In February 1989, Griffith-Joyner announced her retirement from racing. She cited her new business opportunities outside of sprinting. The month after announcing her retirement, Griffith-Joyner was selected as the winner of the James E. Sullivan Award of 1988 as the top amateur athlete in the United States. Sadly, our beloved Flo-Jo left us entirely too soon, dying from an epileptic seizure in 1998.

In the 1960s, far before Florence Griffith Joyner, was Wilma Rudolph. She was considered the fastest woman in the world in those days. An amazing feat for this former premature infant, who contracted polio as a child and was forced to wear a leg brace for many years. Stepping comfortably into the lane held down by Alice Coachman a generation before, Rudolph was the first Black woman to win three gold medals in a single Olympic game. In both 1960 and 1961, she was named the Associated Press Woman Athlete of the Year. Rudolph went on to a long career as an educator, track coach, and sports commentator after the end of her professional track career. In 2004, the United States Postal Service honoured Rudolph with a 'Distinguished American' stamp.

In the field of Women's Tennis, there is no other than, Serena Williams. Her talent on the court has not gone unnoticed. In 2014, she was named America’s Greatest Athlete by The New Yorker and media often refer to her as the “Queen of the Court.” She can be said to be one of the most flamboyant women to ever hold a tennis racket. She was raised in Compton, California and is the winner of 6 U.S. Opens and 5 Wimbledon titles. The Women's Tennis Association ranked her World No. 1 in singles on six separate occasions between 2002 and 2013. Most recently, she earned her 20th Grand Slam title at the French Open.

Another important Women's athlete in the field of Tennis is Althea Gibson. There couldn’t be a Serena Williams without an Althea Gibson. She was the first black athlete to break the color line in international tennis, winning the French Open in 1956, followed by the Wimbledon and what would ultimately become the U.S. Open in 1957—a feat she repeated in 1958. The Associated Press named her the Female Athlete of the year in both 1957 and 1958. In addition to her work on the tennis court, Gibson also played golf professionally. After retiring from the sports world, Gibson had a brief stint as a singer and an actor and later became the Athletic Commissioner of New Jersey.

Following Althea Gibson achievement in Women's Sports is Dominique Dawes in the discipline of gymnastics. Dominique Dawes was a phenomenal gymnast. Dawes was a 10-year member of the U.S. national gymnastics team and a member of the gold-winning 1996 Olympic team in Atlanta. She is also the first Black woman to win an individual Olympic medal in artistic gymnastics. Between 2004 and 2006, Dawes served as president of the Women’s Sports Federation and in 2010, she was named a co-chair for the President’s Council on Fitness, Sports and Nutrition. Today, Dawes is rocking out as a gymnastics coach and motivational speaker.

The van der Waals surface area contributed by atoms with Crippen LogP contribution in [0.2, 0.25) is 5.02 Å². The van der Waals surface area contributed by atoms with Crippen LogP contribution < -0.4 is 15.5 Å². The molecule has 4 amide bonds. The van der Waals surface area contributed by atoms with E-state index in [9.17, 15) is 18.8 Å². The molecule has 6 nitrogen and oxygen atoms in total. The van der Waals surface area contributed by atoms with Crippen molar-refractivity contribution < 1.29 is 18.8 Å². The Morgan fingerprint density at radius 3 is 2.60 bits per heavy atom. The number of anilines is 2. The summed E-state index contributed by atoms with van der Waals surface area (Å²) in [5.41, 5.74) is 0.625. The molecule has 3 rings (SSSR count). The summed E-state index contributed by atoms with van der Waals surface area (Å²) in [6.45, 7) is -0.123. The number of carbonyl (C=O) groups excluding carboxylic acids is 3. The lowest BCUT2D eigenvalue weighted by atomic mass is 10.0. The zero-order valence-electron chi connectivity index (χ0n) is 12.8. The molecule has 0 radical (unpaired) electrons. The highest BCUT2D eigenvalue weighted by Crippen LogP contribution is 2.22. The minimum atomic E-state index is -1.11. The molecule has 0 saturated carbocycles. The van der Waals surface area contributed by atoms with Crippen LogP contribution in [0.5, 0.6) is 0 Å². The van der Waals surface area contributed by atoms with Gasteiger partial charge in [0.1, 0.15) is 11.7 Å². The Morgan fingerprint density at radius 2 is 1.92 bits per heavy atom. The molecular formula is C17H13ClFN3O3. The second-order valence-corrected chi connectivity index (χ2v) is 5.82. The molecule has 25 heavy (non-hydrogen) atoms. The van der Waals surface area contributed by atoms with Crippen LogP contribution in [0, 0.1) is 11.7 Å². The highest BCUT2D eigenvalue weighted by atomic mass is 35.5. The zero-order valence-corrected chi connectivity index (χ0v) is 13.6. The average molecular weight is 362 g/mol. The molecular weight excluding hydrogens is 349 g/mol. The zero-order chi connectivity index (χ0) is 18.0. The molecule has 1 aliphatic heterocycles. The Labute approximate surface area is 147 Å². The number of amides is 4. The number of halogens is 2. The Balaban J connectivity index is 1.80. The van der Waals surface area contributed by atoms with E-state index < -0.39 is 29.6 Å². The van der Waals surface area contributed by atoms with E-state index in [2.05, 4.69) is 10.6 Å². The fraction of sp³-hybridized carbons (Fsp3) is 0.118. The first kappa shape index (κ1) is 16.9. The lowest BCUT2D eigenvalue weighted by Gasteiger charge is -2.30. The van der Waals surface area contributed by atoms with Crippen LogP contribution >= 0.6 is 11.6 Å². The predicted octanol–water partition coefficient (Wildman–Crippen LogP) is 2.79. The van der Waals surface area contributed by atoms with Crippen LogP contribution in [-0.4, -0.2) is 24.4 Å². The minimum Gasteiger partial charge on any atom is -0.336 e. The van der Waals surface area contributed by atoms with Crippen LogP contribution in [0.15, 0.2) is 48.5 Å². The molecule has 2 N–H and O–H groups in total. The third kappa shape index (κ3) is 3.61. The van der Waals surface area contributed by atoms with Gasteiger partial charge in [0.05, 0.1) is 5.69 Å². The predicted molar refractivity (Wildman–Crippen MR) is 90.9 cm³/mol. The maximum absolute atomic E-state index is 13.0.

In the field of boxing, a great number of Black athletes have dominated the sports. Our earliest memories go to Joe Louis, Sugar Ray Robinson, Sonny Liston, Mohammed Ali (the greatest), Joe Frasier, George Foreman, Marvelous Mavin Hagler, Thomas Hitman Hearns, Sugar Ray Leonard, Larry Holmes, James Buster Douglas, Lennox Lewis, Evander Holifield, Michael Moorer, Leon Spinks, David Kortey Poison, Azumah Nelson, Ike Quartey, Mike Tyson, Frank Bruno, Trevor Berbick, Pernell Sweetpee Whitaker, Roy Jones, Floyd "Money Man" Mayweather, etc. And indeed, many of these athletes have earned a lot of money and fame from the sports and has opened doors for them beyond the field of boxing.

In the discipline of Basketball, up until the early 1970s, not too many black athletes were found in sports. But the late 1970s through the 1980s saw a gradual rise in the participation of Black Sportsmen and women in the game of basketball. For Black basketball players, the greatest among them was Michael Jordan (6 times NBA Champion), Kobe Bryant (5 times Champion), Lebron James (4 times Champion), Shaquille O'Neal, (4 times Champion), Robert Howry (7 time Champion) Bill Russell (11 times Champion ), Magic Marvin Johnson ( 5 times Champion), Hakeem Olajewon (2 times Champion), Dwayne Wade (3 times Champion), just to mention a few.

On the women's side, the WNBA has been dominated by strong, talented and determined Black women. Starting particularly with one of its greatest stars like Sheryl Swoopes. Indeed, one cannot discuss the greatest basketball player of all time without talking about Michael Jordan and yet, Swoopes often called the “female Michael Jordan” should very well be a contender. The first player signed to the WNBA, won three Olympic gold medals, was three-times WNBA MVP, and remains on every top WNBA player list ever made.